Larry Hayden Recreation Festival teaches sportsmanship
By Lisa Stone - ReminderNews
Enfield - posted Wed., Jun. 12, 2013
The Enfield Soccer Club hosted the 15th annual Larry Hayden Recreation Festival at Shaker Fields on June 9, in honor of a man who insisted on sportsmanship in every game in which he took part.
Although Hayden was an athlete, he never played soccer until his two young children wanted to play for the town of Enfield. The only way they would be able to do that was if Hayden coached a team. From that point on, he was involved with the Enfield Soccer Club. “Larry didn’t know how to play soccer, much less coach it, so he went to the library and taught himself how to play soccer,” Laura Hayden said of her late husband. “He always wanted the kids to be good sportsmen and play with pride. He was a great man, a fantastic father and a wonderful husband. It’s incredible how this festival gets bigger and bigger every year. It’s a real honor. I hope Larry is able to see all of this.”
The Enfield Soccer Club has a new community program called Enfield Soccer Cares. This year, the club invited the Enfield Food Shelf to join in the festivities. A donation booth was set up by the entrance of the field to collect donations. Food Shelf volunteer Bill Watson said, “All donations are appreciated. Every little bit helps.” Watson took turns watching the donation booth with his daughter, Amy, and his son, Marcus.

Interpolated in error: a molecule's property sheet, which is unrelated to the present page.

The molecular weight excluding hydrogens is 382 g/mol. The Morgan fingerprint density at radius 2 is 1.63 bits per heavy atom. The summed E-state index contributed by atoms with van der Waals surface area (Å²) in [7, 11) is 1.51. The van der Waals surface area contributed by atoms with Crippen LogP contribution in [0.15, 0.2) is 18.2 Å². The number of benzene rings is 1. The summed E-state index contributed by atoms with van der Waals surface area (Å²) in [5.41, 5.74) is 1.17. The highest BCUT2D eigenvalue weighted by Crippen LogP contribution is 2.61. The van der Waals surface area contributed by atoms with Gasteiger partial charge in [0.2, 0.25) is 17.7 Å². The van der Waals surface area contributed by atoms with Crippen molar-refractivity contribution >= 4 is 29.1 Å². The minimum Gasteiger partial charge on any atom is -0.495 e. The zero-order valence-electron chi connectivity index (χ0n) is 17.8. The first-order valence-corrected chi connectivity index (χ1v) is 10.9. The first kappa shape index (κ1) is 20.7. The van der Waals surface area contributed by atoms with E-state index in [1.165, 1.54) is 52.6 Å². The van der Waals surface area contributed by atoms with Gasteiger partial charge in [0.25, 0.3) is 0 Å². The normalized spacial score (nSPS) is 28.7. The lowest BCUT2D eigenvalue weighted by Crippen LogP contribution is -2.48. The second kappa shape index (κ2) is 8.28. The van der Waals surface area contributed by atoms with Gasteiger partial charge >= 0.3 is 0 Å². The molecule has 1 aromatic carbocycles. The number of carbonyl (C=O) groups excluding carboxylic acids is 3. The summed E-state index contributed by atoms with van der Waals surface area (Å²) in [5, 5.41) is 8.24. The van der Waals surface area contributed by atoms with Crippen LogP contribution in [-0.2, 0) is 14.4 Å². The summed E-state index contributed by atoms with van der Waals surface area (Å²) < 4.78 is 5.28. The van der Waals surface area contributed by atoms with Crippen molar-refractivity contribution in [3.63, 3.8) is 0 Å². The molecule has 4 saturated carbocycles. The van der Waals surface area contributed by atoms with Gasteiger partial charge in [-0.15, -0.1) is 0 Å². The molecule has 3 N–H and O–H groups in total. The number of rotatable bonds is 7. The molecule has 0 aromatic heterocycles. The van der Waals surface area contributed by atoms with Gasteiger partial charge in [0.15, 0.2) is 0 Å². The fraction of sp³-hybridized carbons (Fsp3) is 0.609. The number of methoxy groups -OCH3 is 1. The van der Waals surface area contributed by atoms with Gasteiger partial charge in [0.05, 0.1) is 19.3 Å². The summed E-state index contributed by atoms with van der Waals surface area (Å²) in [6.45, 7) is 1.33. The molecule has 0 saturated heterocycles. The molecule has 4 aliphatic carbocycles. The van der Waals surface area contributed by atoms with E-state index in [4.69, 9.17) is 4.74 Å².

The vice president of the Enfield Soccer Club, Marc Veilleux, said the club was sporting a new mascot this year: a blue and white soccer ball. “We are trying to come up with a name for our mascot. We encourage people to go to our website, www.enfieldsoccer.org, and send us their ideas for naming our mascot,” he said.
Veilleux said Hayden’s spirit lives on in the game. “He was a great guy. He was always encouraging and really cared about sportsmanship,” Veilleux said. “That’s why we choose one player from each team at the end of every game played during the festival and reward them with a sportsmanship medal. This really drives home the idea that good sportsmanship is really important, and maybe the players will carry that idea through the rest of their lives.”